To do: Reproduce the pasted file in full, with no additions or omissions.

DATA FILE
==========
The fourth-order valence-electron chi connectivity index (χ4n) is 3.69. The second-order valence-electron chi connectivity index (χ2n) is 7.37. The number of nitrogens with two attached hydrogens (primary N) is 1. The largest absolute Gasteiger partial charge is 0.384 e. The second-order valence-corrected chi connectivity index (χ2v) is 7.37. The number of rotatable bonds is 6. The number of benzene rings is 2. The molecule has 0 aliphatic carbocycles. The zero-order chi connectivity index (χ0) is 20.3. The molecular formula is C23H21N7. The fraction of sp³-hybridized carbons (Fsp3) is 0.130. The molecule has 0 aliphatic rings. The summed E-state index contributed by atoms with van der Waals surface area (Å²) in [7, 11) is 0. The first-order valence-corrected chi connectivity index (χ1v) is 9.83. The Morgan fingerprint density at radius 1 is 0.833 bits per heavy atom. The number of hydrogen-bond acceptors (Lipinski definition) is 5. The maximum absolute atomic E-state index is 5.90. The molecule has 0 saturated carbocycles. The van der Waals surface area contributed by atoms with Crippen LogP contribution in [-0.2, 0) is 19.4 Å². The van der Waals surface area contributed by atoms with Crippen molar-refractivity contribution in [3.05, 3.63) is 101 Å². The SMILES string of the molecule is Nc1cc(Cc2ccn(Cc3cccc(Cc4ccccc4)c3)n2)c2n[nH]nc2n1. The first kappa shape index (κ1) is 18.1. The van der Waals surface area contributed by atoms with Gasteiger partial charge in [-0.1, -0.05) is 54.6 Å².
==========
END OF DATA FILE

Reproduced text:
The fourth-order valence-electron chi connectivity index (χ4n) is 3.69. The second-order valence-electron chi connectivity index (χ2n) is 7.37. The number of nitrogens with two attached hydrogens (primary N) is 1. The largest absolute Gasteiger partial charge is 0.384 e. The second-order valence-corrected chi connectivity index (χ2v) is 7.37. The number of rotatable bonds is 6. The number of benzene rings is 2. The molecule has 0 aliphatic carbocycles. The zero-order chi connectivity index (χ0) is 20.3. The molecular formula is C23H21N7. The fraction of sp³-hybridized carbons (Fsp3) is 0.130. The molecule has 0 aliphatic rings. The summed E-state index contributed by atoms with van der Waals surface area (Å²) in [7, 11) is 0. The first-order valence-corrected chi connectivity index (χ1v) is 9.83. The Morgan fingerprint density at radius 1 is 0.833 bits per heavy atom. The number of hydrogen-bond acceptors (Lipinski definition) is 5. The maximum absolute atomic E-state index is 5.90. The molecule has 0 saturated carbocycles. The van der Waals surface area contributed by atoms with Crippen LogP contribution in [-0.2, 0) is 19.4 Å². The van der Waals surface area contributed by atoms with Crippen molar-refractivity contribution in [3.05, 3.63) is 101 Å². The SMILES string of the molecule is Nc1cc(Cc2ccn(Cc3cccc(Cc4ccccc4)c3)n2)c2n[nH]nc2n1. The first kappa shape index (κ1) is 18.1. The van der Waals surface area contributed by atoms with Gasteiger partial charge in [-0.1, -0.05) is 54.6 Å².